Share This Article

The words “King Cotton” and the Confederacy are almost synonymous today, and rightly so, as cotton production dominated the Southern economy in the decades before the Civil War. Southerners boasted that the world’s demand for cotton would win the nascent Confederacy friends and allies across the world—particularly Great Britain. It’s easy to see why Southerners felt that way, as the states below the Mason-Dixon Line produced an astonishing 5 million bales of cotton in 1860.

But huge, profitable cotton crops were not always the rule in the South. Before 1800, tobacco, rice and indigo—a plant that produced a blue dye for cloth—were the most abundant and profitable crops grown on plantations, well outpacing cotton.

Some plantations, however, did grow high quality cotton known as long-staple. Long-staple cotton derived its name from the fact that the cotton boll—the white fleecy bloom that was woven into cloth—contained one large seed, or “staple,” that was relatively easy for slave laborers to remove by hand as the crop was harvested. But the plant was finicky; it only thrived in coastal areas of the Carolinas and Georgia and would not grow productively on plantations outside that region, which limited its profitability.

Another variety, short-staple, could be grown just about anywhere in the South. The boll of short-staple plants contained smaller, shorter seeds with fibrous shells that helped entangle them in the cotton boll. The seeds were not easily removed by hand, and the process pulled and tore the boll, damaging the quality of the fiber.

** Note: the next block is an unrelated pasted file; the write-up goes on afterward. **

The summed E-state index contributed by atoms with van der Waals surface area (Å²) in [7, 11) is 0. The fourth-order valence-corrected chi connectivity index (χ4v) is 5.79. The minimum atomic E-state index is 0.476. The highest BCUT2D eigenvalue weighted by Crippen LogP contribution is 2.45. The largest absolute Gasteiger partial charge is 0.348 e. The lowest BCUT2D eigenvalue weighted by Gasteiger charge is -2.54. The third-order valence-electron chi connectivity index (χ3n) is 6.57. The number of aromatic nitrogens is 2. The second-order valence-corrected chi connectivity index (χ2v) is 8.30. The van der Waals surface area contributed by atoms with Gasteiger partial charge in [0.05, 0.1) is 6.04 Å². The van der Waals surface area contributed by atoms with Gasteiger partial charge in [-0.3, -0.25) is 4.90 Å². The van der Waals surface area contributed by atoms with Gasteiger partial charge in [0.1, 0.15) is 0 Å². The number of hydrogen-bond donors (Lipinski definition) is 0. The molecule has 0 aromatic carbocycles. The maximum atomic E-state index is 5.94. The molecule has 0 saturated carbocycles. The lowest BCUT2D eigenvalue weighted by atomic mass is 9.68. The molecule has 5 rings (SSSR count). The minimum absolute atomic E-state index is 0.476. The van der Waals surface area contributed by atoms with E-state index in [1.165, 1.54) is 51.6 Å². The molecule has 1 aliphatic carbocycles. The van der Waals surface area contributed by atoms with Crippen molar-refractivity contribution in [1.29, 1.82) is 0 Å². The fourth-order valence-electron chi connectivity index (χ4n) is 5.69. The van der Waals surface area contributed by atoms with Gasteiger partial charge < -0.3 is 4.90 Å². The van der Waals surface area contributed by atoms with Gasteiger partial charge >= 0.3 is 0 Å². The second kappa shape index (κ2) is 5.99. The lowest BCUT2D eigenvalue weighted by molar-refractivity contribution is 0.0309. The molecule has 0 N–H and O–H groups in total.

Throughout the late 18th and early 19th centuries, Southern planters in these other areas faced an economic dilemma. Tobacco made money but rapidly depleted the soil of nutrients, and it required a great deal of attention to bring to harvest. Rice and indigo, like long-staple cotton, could only be grown in coastal areas. In short, the South had no crop that could be grown in huge quantities in a variety of climates except cantankerous short-staple cotton.

Enter Eli Whitney and his cotton gin, short for “engine.” Cotton gins had been around for eons, but it was Whitney who figured out how to mechanize the process. His gin had a rotating drum covered with bent metal hooks that would snag the cotton bolls and pull them through a metal fence with gaps too narrow to allow the seeds to pass. The seeds would therefore be “combed” out. Whitney, a Massachusetts native, had invented a device that allowed short-staple cotton to become a feasible cash crop.

Whitney invented his machine in 1794, but it wasn’t until the 1820s that the design was refined and ready for large-scale factory production. Once the gins were widely available, they brought enormous changes to the South. Southerners eager to take part in the cotton boom began to move west to cultivate new lands, and the white and slave populations of Mississippi and Alabama soared. In fact, one of President Andrew Jackson’s motives for moving Native Americans out of the Southeast was to open up land for more cotton plantations.

Cotton production burgeoned from 720,000 bales in 1830, to 2.85 million bales in 1850, to the prewar high in 1860. And as cotton growth flourished, so did the South’s dependence on slavery and the plantation system as the bulwarks of its economy—the two main factors that distinguished the Southern worldview from the North’s.